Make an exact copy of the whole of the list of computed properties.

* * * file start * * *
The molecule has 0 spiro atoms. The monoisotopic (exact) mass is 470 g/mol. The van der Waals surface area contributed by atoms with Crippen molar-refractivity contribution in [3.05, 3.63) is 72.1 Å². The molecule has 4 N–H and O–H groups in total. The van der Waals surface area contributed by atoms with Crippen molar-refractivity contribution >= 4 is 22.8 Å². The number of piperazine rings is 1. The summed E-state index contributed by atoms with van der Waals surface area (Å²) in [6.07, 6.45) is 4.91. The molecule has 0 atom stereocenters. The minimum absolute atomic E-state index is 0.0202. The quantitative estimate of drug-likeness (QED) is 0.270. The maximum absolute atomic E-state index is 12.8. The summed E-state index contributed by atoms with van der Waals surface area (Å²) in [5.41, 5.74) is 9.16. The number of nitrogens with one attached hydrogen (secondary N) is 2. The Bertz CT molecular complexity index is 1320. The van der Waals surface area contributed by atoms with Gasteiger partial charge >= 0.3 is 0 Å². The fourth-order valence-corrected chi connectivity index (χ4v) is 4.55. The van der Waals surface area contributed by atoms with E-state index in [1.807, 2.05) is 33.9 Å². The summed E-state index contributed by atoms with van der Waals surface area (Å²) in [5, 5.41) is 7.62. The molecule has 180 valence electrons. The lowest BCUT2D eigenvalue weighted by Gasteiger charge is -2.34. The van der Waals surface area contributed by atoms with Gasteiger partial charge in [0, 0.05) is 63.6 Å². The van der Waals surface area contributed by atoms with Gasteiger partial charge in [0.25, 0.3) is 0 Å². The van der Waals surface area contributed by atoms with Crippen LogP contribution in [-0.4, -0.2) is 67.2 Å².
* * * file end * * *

The molecule has 0 spiro atoms. The monoisotopic (exact) mass is 470 g/mol. The van der Waals surface area contributed by atoms with Crippen molar-refractivity contribution in [3.05, 3.63) is 72.1 Å². The molecule has 4 N–H and O–H groups in total. The van der Waals surface area contributed by atoms with Crippen molar-refractivity contribution >= 4 is 22.8 Å². The number of piperazine rings is 1. The summed E-state index contributed by atoms with van der Waals surface area (Å²) in [6.07, 6.45) is 4.91. The molecule has 0 atom stereocenters. The minimum absolute atomic E-state index is 0.0202. The quantitative estimate of drug-likeness (QED) is 0.270. The maximum absolute atomic E-state index is 12.8. The summed E-state index contributed by atoms with van der Waals surface area (Å²) in [5.41, 5.74) is 9.16. The number of nitrogens with one attached hydrogen (secondary N) is 2. The Bertz CT molecular complexity index is 1320. The van der Waals surface area contributed by atoms with Gasteiger partial charge >= 0.3 is 0 Å². The fourth-order valence-corrected chi connectivity index (χ4v) is 4.55. The van der Waals surface area contributed by atoms with E-state index in [1.807, 2.05) is 33.9 Å². The summed E-state index contributed by atoms with van der Waals surface area (Å²) in [5, 5.41) is 7.62. The molecule has 180 valence electrons. The lowest BCUT2D eigenvalue weighted by Gasteiger charge is -2.34. The van der Waals surface area contributed by atoms with Gasteiger partial charge in [0, 0.05) is 63.6 Å². The van der Waals surface area contributed by atoms with Gasteiger partial charge in [0.25, 0.3) is 0 Å². The van der Waals surface area contributed by atoms with Crippen LogP contribution in [-0.4, -0.2) is 67.2 Å².